The sentence: “We are the Nation” has crime encoded within, even if it is only a potential one for the time being. The name Patriotic EUROPEANS (Pegida) bears a tragic irony. A divergence between intentions and their fulfilment. Language is being taken over. It is no longer known who is who. Who is a patriot? Germany, Europe begin to live in the Matrix. Germany, the nation, wants TRUTH. It has not liked it for many years. And now it does not have it… Social life is turning into a big show! 

The son of a German mother wants to eliminate someone again? The German mother knows a lot about that… The fact that the CHORUS is being created in GERMANY is very important. 

What is your vision for Europe?

(Mother Europe stands speechless. She does not know what to say…) 

Can you hear it? The walls of Pergamum are collapsing with rumble – says the CHORUS in The Trojan Women. 

Despite its ideals, EUROPE is today terribly afraid of otherness. It is paralysed with fear. In the play, Mother Courage says: there is a place for everyone in my stall. But, at the same time, she cries that she has to maintain millions of children… And she runs her enterprise according to all the rules of gaining the customer, she calculates like a businesswoman. 

People come to Europe, to that great myth, in the truth of which Europe itself does not seem to believe any longer. It is a construct in which TRUTH, GOOD AND BEAUTY are mere slogans. 

EUROPE is just another great myth. EUROPE! – You do not EXIIIIIIIST! >>> And I say this with horror! 

I mentioned the headlines which accompany the start of our work. During summer, when the rehearsals paused, there were new headlines about more and more refugees and less answers of European politicians how to deal with it. And again there were aggressive attacks to refugee camps. Did this influence your work or change your point of view concerning your work?

Yes, what is happening around us today, affects us personally and artistically. The last scene of the play, the one about the pictures circulating in Europe, was written in March, long before the holidays. Today, it has become terribly contemporary. Photos of stranded children of immigrants have flooded the Internet. It is horrifying how quickly borders ceased to exist for images, for what is being published, replicated, shown. EUROPE, the fat mother surrounded with water, one who does not want to accept their children, spits them ashore. We talked about it with the actors, they were shocked. 

Millions of people want to make their way to MOTHER EUROPE. To this great Myth. They are all very COURAGE, because regardless of the risk and knowledge about what might happen, they get on the boats… Europe will send a few boats to meet them, build some houses for asylum seekers.

In response to the events of the last days I hear how the CHORUS is losing its voice, becoming a CHORUS of mute Catherines.  Yes, the CHORUS stands speechless in the face of what is happening.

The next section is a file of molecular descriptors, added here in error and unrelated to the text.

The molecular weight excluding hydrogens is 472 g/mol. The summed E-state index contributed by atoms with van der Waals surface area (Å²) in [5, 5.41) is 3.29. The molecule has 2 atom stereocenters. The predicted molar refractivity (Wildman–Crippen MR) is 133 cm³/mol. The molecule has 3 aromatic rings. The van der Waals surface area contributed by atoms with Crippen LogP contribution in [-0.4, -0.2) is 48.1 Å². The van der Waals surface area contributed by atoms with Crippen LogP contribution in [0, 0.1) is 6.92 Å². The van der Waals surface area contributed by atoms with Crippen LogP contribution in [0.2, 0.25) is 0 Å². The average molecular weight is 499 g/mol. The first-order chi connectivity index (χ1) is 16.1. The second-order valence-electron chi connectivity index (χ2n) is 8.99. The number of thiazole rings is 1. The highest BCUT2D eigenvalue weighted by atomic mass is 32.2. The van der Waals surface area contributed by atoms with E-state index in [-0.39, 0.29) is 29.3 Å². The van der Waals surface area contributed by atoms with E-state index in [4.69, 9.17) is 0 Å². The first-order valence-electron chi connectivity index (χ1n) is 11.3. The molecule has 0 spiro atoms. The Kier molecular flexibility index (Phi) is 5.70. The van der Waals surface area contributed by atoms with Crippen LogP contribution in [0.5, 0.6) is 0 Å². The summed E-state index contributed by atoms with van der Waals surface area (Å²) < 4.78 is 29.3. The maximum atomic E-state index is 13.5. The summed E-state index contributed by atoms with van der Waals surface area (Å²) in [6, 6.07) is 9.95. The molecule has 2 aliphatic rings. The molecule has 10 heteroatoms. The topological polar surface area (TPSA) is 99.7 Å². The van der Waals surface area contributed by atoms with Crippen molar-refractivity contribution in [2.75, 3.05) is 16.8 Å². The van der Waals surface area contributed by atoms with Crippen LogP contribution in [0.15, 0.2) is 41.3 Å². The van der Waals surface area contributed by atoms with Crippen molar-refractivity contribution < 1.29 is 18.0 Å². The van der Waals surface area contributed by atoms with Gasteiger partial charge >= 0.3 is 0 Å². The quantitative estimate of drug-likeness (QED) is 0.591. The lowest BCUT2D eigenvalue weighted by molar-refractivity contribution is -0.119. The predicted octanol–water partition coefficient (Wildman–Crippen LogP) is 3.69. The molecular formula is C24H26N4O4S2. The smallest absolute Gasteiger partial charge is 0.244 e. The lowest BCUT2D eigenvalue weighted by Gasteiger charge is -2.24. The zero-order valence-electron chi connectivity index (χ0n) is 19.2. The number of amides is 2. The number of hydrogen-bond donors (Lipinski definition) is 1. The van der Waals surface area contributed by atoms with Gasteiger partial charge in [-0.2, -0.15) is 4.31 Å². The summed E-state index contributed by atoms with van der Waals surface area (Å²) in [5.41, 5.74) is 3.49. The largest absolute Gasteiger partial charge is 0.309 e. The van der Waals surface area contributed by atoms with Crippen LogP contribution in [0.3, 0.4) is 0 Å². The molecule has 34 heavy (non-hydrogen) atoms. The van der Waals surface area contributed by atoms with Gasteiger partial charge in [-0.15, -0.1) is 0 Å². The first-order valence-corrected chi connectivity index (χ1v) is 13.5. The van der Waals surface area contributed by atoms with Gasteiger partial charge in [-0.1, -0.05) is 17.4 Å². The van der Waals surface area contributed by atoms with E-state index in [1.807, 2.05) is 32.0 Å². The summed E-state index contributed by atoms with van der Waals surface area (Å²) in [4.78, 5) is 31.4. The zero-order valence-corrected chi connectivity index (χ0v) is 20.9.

I think the audience is not so much used to watching a performance with a chorus outside of opera performances. What would you like to tell the audience as to how to look or how to behave? What would your ideal spectator be like?


The CHORUS always stands opposite another CHORUS: the audience. The CHORUS can act very physically, sensually. It can act cathartically. You cannot get prepared for this. Such experience is always something new for the audience, whether in Brunswick, Bosnia and Herzegovina, Kiev, Paris or Tokyo. 


You work with a mixed chorus of professionals, non-professionals and students. Why did you choose your chorus the way you did? Is it important or a condition of your work to mix people with different backgrounds?

I have an excellent team of 6 theatre actors! They are true individualities. Each of them is unique. Yet, despite that, the community’s voice is created with the participation of the social voice. One of the so-called ordinary people. The idea is to give voice to those who are silent, to non-actors, to people who pass by the theatre down the street. Of course it is sometimes backbreaking and difficult artistically. But it is always worth taking the effort. 


What are you doing next? What projects are awaiting you? Are you going to continue to work with choruses?

Mother Courage and Her Dogs is part of the global triptych I have been working on for quite a long time. The first production MOTHER COURAGE WON’T REMAIN SILENT. A CHORUS FOR WAR TIME was opened at the Museum of Modern Art in TEL AVIV in December 2014. It was a giant undertaking, a CHORUS of fifty Arab and Jewish women, Arab children and Israeli dancers – soldiers. In Israel, my work with the CHORUS entered into another dimension. The idea was to make conflicted nations speak with one voice. The CHORUS which came into existence in the course of this work made it possible for people divided by irreducible differences in their everyday life, for people defined by politics as “enemies” to stand next to each other. The second show is being produced right now here in Germany, at the Staatstheater in Brunswick. And the whole huge project will be closed by the première of MOTHER in Paris. In Warsaw, I am awaited by my company with whom I would like to focus on research work.